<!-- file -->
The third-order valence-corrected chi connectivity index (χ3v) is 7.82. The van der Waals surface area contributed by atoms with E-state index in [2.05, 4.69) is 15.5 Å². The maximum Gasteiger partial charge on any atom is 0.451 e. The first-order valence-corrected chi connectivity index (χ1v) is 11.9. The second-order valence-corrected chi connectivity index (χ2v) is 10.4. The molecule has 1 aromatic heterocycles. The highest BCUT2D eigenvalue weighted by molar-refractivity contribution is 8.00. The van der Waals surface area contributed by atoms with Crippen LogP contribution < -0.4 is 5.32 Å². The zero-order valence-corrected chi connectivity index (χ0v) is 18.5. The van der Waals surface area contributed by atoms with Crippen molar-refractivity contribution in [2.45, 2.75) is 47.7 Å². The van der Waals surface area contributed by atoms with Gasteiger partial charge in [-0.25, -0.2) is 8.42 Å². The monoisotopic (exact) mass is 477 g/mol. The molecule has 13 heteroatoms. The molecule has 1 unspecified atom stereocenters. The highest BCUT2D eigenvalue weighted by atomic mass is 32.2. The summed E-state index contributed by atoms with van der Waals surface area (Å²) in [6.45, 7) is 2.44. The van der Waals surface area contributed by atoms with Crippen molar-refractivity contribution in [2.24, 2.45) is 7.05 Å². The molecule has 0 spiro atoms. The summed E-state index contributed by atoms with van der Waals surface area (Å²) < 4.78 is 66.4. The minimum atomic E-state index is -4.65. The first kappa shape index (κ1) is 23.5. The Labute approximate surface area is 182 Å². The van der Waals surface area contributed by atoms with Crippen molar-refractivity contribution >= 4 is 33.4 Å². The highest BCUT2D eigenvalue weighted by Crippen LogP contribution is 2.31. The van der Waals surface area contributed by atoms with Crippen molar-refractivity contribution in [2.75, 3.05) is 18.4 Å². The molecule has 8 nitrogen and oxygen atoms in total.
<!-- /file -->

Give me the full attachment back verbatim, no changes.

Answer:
The third-order valence-corrected chi connectivity index (χ3v) is 7.82. The van der Waals surface area contributed by atoms with E-state index in [2.05, 4.69) is 15.5 Å². The maximum Gasteiger partial charge on any atom is 0.451 e. The first-order valence-corrected chi connectivity index (χ1v) is 11.9. The second-order valence-corrected chi connectivity index (χ2v) is 10.4. The molecule has 1 aromatic heterocycles. The highest BCUT2D eigenvalue weighted by molar-refractivity contribution is 8.00. The van der Waals surface area contributed by atoms with Crippen LogP contribution < -0.4 is 5.32 Å². The zero-order valence-corrected chi connectivity index (χ0v) is 18.5. The van der Waals surface area contributed by atoms with Crippen molar-refractivity contribution in [2.45, 2.75) is 47.7 Å². The van der Waals surface area contributed by atoms with Gasteiger partial charge in [-0.25, -0.2) is 8.42 Å². The monoisotopic (exact) mass is 477 g/mol. The molecule has 13 heteroatoms. The molecule has 1 unspecified atom stereocenters. The highest BCUT2D eigenvalue weighted by atomic mass is 32.2. The summed E-state index contributed by atoms with van der Waals surface area (Å²) in [6.45, 7) is 2.44. The van der Waals surface area contributed by atoms with Crippen molar-refractivity contribution in [2.24, 2.45) is 7.05 Å². The molecule has 0 spiro atoms. The summed E-state index contributed by atoms with van der Waals surface area (Å²) < 4.78 is 66.4. The minimum atomic E-state index is -4.65. The first kappa shape index (κ1) is 23.5. The Labute approximate surface area is 182 Å². The van der Waals surface area contributed by atoms with Crippen molar-refractivity contribution >= 4 is 33.4 Å². The highest BCUT2D eigenvalue weighted by Crippen LogP contribution is 2.31. The van der Waals surface area contributed by atoms with Crippen molar-refractivity contribution in [2.75, 3.05) is 18.4 Å². The molecule has 8 nitrogen and oxygen atoms in total.